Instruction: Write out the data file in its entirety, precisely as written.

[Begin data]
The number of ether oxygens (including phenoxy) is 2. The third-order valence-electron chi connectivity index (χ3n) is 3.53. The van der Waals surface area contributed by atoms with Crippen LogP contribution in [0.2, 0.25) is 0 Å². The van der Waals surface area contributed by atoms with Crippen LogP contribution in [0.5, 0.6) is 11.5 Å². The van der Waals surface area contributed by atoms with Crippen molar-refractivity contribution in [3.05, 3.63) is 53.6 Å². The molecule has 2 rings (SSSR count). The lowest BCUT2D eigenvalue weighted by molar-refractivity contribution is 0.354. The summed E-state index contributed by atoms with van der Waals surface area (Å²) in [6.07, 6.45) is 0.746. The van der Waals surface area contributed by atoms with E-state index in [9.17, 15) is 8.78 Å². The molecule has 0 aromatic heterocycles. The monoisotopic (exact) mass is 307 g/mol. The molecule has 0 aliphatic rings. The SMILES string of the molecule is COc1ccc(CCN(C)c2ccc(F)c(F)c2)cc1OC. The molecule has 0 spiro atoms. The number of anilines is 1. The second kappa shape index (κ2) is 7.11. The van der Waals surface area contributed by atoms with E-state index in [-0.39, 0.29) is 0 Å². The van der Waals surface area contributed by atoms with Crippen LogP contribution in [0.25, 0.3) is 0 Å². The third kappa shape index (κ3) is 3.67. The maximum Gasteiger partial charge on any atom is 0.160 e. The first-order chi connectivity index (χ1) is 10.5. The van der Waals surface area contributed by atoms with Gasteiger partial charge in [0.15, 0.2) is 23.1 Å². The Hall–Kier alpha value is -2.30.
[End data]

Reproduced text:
The number of ether oxygens (including phenoxy) is 2. The third-order valence-electron chi connectivity index (χ3n) is 3.53. The van der Waals surface area contributed by atoms with Crippen LogP contribution in [0.2, 0.25) is 0 Å². The van der Waals surface area contributed by atoms with Crippen LogP contribution in [0.5, 0.6) is 11.5 Å². The van der Waals surface area contributed by atoms with Crippen molar-refractivity contribution in [3.05, 3.63) is 53.6 Å². The molecule has 2 rings (SSSR count). The lowest BCUT2D eigenvalue weighted by molar-refractivity contribution is 0.354. The summed E-state index contributed by atoms with van der Waals surface area (Å²) in [6.07, 6.45) is 0.746. The van der Waals surface area contributed by atoms with E-state index in [9.17, 15) is 8.78 Å². The molecule has 0 aromatic heterocycles. The monoisotopic (exact) mass is 307 g/mol. The molecule has 0 aliphatic rings. The SMILES string of the molecule is COc1ccc(CCN(C)c2ccc(F)c(F)c2)cc1OC. The molecule has 0 spiro atoms. The number of anilines is 1. The second kappa shape index (κ2) is 7.11. The van der Waals surface area contributed by atoms with E-state index in [-0.39, 0.29) is 0 Å². The van der Waals surface area contributed by atoms with Crippen LogP contribution in [0.25, 0.3) is 0 Å². The third kappa shape index (κ3) is 3.67. The maximum Gasteiger partial charge on any atom is 0.160 e. The first-order chi connectivity index (χ1) is 10.5. The van der Waals surface area contributed by atoms with Gasteiger partial charge in [0.15, 0.2) is 23.1 Å². The Hall–Kier alpha value is -2.30.